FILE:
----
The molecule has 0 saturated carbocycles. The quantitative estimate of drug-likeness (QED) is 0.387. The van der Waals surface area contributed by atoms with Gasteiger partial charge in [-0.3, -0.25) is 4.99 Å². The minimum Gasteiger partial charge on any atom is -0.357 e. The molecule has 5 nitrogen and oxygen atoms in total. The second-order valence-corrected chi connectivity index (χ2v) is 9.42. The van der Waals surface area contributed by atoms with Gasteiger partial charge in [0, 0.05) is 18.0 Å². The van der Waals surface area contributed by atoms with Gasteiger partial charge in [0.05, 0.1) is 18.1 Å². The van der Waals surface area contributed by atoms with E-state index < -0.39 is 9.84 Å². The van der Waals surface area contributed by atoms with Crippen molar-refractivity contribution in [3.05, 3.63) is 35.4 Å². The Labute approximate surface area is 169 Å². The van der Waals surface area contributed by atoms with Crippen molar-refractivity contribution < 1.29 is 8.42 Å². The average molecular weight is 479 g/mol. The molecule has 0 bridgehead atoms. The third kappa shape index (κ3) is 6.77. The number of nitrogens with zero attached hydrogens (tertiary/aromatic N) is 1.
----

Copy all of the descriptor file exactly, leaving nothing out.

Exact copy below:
The molecule has 0 saturated carbocycles. The quantitative estimate of drug-likeness (QED) is 0.387. The van der Waals surface area contributed by atoms with Gasteiger partial charge in [-0.3, -0.25) is 4.99 Å². The minimum Gasteiger partial charge on any atom is -0.357 e. The molecule has 5 nitrogen and oxygen atoms in total. The second-order valence-corrected chi connectivity index (χ2v) is 9.42. The van der Waals surface area contributed by atoms with Gasteiger partial charge in [0, 0.05) is 18.0 Å². The van der Waals surface area contributed by atoms with Gasteiger partial charge in [0.05, 0.1) is 18.1 Å². The van der Waals surface area contributed by atoms with E-state index < -0.39 is 9.84 Å². The van der Waals surface area contributed by atoms with Crippen molar-refractivity contribution in [3.05, 3.63) is 35.4 Å². The Labute approximate surface area is 169 Å². The van der Waals surface area contributed by atoms with Crippen molar-refractivity contribution < 1.29 is 8.42 Å². The average molecular weight is 479 g/mol. The molecule has 0 bridgehead atoms. The third kappa shape index (κ3) is 6.77. The number of nitrogens with zero attached hydrogens (tertiary/aromatic N) is 1.